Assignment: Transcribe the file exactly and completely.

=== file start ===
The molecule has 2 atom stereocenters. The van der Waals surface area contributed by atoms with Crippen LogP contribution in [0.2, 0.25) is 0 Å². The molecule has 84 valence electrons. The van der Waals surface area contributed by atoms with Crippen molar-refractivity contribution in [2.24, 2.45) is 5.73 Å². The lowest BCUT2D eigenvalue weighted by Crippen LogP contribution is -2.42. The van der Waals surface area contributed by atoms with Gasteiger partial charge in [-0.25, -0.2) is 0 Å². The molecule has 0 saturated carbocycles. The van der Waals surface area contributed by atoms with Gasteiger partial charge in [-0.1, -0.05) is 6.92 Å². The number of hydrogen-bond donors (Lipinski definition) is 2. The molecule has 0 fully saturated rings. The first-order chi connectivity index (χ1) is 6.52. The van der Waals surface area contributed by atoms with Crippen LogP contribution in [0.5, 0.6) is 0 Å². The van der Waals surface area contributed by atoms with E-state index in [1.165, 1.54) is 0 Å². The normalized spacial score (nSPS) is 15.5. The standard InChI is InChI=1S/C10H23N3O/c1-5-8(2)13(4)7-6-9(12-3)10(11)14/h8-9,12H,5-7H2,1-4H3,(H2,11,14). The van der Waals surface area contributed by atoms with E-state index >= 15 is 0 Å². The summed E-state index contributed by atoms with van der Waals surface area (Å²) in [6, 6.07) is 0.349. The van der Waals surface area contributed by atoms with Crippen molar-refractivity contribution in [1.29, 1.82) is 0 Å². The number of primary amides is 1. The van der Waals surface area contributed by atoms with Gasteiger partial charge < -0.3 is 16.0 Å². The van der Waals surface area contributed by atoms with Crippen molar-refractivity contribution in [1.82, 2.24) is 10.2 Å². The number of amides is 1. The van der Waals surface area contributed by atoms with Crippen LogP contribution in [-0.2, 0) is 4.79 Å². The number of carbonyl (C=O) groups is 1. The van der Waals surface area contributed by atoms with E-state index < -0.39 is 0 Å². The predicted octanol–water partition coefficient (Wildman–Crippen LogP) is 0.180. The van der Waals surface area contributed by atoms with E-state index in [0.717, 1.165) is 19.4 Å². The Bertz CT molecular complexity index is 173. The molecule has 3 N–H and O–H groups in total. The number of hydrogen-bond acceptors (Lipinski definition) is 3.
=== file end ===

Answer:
The molecule has 2 atom stereocenters. The van der Waals surface area contributed by atoms with Crippen LogP contribution in [0.2, 0.25) is 0 Å². The molecule has 84 valence electrons. The van der Waals surface area contributed by atoms with Crippen molar-refractivity contribution in [2.24, 2.45) is 5.73 Å². The lowest BCUT2D eigenvalue weighted by Crippen LogP contribution is -2.42. The van der Waals surface area contributed by atoms with Gasteiger partial charge in [-0.25, -0.2) is 0 Å². The molecule has 0 saturated carbocycles. The van der Waals surface area contributed by atoms with Gasteiger partial charge in [-0.1, -0.05) is 6.92 Å². The number of hydrogen-bond donors (Lipinski definition) is 2. The molecule has 0 fully saturated rings. The first-order chi connectivity index (χ1) is 6.52. The van der Waals surface area contributed by atoms with Crippen LogP contribution in [0.5, 0.6) is 0 Å². The van der Waals surface area contributed by atoms with E-state index in [1.165, 1.54) is 0 Å². The normalized spacial score (nSPS) is 15.5. The standard InChI is InChI=1S/C10H23N3O/c1-5-8(2)13(4)7-6-9(12-3)10(11)14/h8-9,12H,5-7H2,1-4H3,(H2,11,14). The van der Waals surface area contributed by atoms with E-state index >= 15 is 0 Å². The summed E-state index contributed by atoms with van der Waals surface area (Å²) in [6, 6.07) is 0.349. The van der Waals surface area contributed by atoms with Crippen molar-refractivity contribution in [1.29, 1.82) is 0 Å². The number of primary amides is 1. The van der Waals surface area contributed by atoms with Gasteiger partial charge < -0.3 is 16.0 Å². The van der Waals surface area contributed by atoms with Crippen molar-refractivity contribution in [1.82, 2.24) is 10.2 Å². The number of amides is 1. The van der Waals surface area contributed by atoms with Crippen LogP contribution in [-0.2, 0) is 4.79 Å². The number of carbonyl (C=O) groups is 1. The van der Waals surface area contributed by atoms with E-state index < -0.39 is 0 Å². The predicted octanol–water partition coefficient (Wildman–Crippen LogP) is 0.180. The van der Waals surface area contributed by atoms with E-state index in [0.717, 1.165) is 19.4 Å². The Bertz CT molecular complexity index is 173. The molecule has 3 N–H and O–H groups in total. The number of hydrogen-bond acceptors (Lipinski definition) is 3.